Oct 31, 2006 – As the Albemarle Economic Development Commission continues to target businesses in Hampton Roads with its “Discover The Good Life Daily” campaign, Old Dominion University’s seventh annual State of the Region Report takes a look at the economic impact from neighboring North Carolina counties.
Published in Norfolk by ODU’s Regional Studies Institute, the State of the Region report examines a wide array of Hampton Roads issues, ranging from the economy to traffic. This year’s report is divided into seven parts, including “The North Carolina Connection.”
“The North Carolina Connection” report focuses on five counties that realistically might be candidates for inclusion in Hampton Roads by virtue of their location and possible economic and cultural connections. These include Camden, Pasquotank (home to Elizabeth City), Perquimans, Currituck and Gates. The Albemarle Economic Development Commission currently represents Elizabeth City, Pasquotank and Camden Counties and is courting Currituck County to join its ranks.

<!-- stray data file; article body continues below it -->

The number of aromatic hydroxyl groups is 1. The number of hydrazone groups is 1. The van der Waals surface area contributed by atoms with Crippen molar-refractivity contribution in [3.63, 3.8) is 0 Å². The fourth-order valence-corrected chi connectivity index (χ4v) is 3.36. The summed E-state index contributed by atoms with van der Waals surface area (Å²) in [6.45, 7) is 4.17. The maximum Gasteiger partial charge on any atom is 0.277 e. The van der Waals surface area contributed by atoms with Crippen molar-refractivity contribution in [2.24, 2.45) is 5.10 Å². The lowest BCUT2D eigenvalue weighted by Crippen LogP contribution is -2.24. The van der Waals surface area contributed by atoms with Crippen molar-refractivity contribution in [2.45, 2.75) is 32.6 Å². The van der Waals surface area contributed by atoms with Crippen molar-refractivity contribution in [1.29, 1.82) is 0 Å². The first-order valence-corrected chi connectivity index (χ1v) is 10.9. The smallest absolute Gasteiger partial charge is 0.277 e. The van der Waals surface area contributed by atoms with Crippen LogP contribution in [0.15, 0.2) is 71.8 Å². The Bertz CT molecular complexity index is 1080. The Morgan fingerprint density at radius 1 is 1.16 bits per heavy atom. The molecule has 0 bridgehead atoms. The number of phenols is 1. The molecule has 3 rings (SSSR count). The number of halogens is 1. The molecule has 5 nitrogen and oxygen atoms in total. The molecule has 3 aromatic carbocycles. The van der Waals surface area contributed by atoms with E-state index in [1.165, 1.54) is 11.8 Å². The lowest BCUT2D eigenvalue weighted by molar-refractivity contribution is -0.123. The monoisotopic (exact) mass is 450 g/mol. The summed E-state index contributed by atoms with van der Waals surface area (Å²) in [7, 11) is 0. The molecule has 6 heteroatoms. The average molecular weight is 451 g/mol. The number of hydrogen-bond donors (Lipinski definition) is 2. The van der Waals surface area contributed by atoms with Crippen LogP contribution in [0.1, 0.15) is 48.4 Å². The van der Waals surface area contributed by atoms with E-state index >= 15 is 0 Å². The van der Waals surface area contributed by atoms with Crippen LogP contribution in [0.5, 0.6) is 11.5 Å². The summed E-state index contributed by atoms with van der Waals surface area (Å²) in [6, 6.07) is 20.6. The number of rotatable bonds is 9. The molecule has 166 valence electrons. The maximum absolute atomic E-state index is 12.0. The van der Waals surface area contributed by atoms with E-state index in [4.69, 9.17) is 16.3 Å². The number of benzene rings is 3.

This thought-provoking report looks at the reality that many of the region’s workers are already commuting from North Carolina. With the opening of a new Highway 17 and an improved Highway 168, accessibility to the south is easy. In addition, recent trends in real estate, particularly the increasing prices in Hampton Roads, have resulted in many residents moving to nearby North Carolina counties in search of more affordable housing.
But there is more to the story than home value. Neighboring North Carolina also has excellent assets for business growth including land and infrastructure. “There are literally thousands of acres of land here that can help the growth of Hampton Roads businesses,” says Ray White, executive director of the AEDC. “We offer attractive incentives, access by road, rail or port, and ready labor.”